Early one morning soon after we had moved to Stockton, I found a dead sheep. I won’t gross you out with details, but from the remains I could tell the sheep had been attacked by a dog or a
coyote. Two weeks later I found another dead sheep. I talked to a local coyote hunter who said our local pack traveled in a large area, but returned about every other week. Unless I
did something, he said I could expect to find a dead sheep every two weeks.
A 19th century farmer with the same problem would have killed any coyote, dog or wolf bothering his livestock using traps, poison, or a good old-fashioned musket.
Instead, I solved the problem with a llama. Moses, my first llama, was on guard from October 2003 until he died in the line of duty in January 2006. Next Simon was on guard, serving for nearly ten years from October 2006 until March 2016. By that time our local coyote population was very low and I didn't bother replacing Simon with a new llama. Big mistake! In the spring of 2018 I started loosing sheep again. It may have been coyotes again, but I found some very large, solitary, canine tracks that made me think it was very likely a wolf. Rockey joined our farm in July of 2018. Friends of Simon will notice that Rockey's coloring is identical to Simon's - they are/were both gorgeous boys! Since Rockey joined our farm the predator attacks have stopped.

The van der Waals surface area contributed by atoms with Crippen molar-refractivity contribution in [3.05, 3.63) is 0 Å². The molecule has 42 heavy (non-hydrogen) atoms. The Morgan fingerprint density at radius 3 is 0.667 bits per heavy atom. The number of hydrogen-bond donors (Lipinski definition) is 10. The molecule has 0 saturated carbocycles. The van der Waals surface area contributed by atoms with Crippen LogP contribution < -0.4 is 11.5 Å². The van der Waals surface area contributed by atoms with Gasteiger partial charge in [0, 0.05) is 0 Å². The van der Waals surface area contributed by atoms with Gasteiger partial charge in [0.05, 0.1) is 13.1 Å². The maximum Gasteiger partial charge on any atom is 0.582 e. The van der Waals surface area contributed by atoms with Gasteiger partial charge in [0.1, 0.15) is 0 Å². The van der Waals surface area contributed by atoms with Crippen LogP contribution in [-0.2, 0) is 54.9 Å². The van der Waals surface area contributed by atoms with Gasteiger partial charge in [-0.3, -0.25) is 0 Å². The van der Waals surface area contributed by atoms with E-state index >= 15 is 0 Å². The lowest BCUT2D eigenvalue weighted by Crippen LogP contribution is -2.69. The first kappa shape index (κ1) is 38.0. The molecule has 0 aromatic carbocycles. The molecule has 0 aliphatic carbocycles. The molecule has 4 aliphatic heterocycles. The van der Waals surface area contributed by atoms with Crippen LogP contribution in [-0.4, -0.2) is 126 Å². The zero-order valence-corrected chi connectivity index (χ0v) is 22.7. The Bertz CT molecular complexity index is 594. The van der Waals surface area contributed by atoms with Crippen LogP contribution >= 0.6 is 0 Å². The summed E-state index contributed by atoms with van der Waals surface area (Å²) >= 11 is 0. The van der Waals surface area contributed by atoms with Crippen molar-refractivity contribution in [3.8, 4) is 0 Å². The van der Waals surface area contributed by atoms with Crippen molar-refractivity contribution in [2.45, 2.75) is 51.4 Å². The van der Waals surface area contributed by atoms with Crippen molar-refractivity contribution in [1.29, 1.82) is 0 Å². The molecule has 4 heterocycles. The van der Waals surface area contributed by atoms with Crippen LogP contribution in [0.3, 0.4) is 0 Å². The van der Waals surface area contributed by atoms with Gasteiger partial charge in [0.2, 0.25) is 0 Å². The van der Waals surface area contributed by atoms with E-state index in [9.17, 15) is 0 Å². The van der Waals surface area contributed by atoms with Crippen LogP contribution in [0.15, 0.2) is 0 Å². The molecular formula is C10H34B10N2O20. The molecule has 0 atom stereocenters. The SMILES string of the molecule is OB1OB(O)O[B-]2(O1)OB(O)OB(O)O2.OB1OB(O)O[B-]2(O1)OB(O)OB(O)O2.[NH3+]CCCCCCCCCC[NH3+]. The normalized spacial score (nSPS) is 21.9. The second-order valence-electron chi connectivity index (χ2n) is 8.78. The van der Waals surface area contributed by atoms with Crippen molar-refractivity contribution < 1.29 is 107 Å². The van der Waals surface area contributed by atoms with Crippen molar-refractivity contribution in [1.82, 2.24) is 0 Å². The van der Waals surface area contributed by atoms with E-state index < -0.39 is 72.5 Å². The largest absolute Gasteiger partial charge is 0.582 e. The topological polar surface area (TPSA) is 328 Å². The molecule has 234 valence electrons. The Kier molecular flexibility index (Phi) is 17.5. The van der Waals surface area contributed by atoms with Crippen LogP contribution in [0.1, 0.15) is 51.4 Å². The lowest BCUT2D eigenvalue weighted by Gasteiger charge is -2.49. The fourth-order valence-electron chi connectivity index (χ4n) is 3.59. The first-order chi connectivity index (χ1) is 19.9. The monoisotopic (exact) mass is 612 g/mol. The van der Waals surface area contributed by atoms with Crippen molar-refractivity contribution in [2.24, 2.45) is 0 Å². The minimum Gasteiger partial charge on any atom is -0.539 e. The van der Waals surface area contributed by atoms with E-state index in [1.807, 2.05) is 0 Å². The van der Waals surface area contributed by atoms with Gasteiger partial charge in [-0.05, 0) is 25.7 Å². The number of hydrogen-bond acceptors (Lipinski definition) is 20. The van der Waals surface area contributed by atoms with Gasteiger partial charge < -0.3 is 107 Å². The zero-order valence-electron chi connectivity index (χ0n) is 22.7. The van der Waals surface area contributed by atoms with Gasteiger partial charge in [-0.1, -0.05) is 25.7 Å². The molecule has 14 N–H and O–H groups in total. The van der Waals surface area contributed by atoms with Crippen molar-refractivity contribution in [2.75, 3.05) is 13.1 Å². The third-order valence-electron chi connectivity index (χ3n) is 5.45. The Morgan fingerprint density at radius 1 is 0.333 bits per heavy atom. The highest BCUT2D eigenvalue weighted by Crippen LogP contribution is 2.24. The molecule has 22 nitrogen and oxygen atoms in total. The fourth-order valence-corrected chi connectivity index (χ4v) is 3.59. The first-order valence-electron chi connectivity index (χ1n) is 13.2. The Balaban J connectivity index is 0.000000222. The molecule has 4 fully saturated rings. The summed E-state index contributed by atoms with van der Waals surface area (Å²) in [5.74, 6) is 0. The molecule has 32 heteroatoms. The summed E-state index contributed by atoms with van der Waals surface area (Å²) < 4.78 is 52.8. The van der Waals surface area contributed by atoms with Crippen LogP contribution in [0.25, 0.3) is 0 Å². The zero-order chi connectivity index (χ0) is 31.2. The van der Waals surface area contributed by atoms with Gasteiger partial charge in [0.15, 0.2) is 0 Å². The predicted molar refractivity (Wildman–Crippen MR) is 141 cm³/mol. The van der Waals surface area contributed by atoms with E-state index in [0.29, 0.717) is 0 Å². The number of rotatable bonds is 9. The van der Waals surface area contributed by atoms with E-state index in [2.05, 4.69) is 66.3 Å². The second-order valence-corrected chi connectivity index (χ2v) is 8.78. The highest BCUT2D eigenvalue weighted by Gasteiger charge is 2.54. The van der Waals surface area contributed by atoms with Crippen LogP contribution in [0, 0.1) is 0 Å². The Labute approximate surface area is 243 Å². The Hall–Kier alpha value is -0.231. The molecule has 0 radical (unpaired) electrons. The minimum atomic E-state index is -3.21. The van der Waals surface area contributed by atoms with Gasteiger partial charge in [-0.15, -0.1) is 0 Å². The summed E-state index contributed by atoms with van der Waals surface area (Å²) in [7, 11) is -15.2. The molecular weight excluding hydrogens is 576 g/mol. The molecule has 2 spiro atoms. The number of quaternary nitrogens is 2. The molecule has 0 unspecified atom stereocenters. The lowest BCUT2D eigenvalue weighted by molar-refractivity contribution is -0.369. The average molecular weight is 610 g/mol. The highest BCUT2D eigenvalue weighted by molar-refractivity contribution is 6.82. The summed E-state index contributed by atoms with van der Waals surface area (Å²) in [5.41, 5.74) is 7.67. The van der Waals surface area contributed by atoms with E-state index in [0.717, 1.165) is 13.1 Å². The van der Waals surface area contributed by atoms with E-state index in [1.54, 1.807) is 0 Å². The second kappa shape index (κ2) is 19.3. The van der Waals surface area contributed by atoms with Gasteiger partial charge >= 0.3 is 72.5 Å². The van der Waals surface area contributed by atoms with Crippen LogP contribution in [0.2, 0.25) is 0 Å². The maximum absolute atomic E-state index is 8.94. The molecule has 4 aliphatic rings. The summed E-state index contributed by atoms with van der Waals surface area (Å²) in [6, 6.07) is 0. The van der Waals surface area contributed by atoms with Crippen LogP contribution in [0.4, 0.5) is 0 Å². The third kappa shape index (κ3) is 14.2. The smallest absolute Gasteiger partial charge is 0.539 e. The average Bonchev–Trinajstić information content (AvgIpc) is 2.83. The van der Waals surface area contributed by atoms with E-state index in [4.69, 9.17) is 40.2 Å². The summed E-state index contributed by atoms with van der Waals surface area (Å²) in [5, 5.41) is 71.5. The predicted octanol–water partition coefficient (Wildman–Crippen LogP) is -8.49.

As long as I have had a llama on duty not a single sheep has been killed by a predator on my farm.
A guard llama keeps a look-out, rounding the sheep up and running them into the barn when he senses danger. About the size of a small horse, the coyotes think the llama is the biggest sheep they’ve ever seen! My predator-friendly method leaves the coyotes unharmed and free to roam the rest of the property, but they know to stay away from Simon and the sheep.
Llamas are well-known as fiber producing animals in South America, and when I shear the sheep Simon gets sheared as well. However, llama fiber is a recent “discovery” among North Americans, and a llama would not have been part of a typical 18th, 19th or early 20th century Midwestern American farmer’s homestead. Simon's fiber is kept separate from the sheep wool and is not added to any of my yarns, since llama fiber would not be a historically correct part of an 18th, 19th or early 20th century woman’s knitting basket.
Lydia Maria Child
The American Frugal Housewife, 1832
Suzy the Shepherdess
Suzy Beggin Craft
P.O. Box 54
Stockton, IL 61085 U.S.A.
Phone: 815 541-0897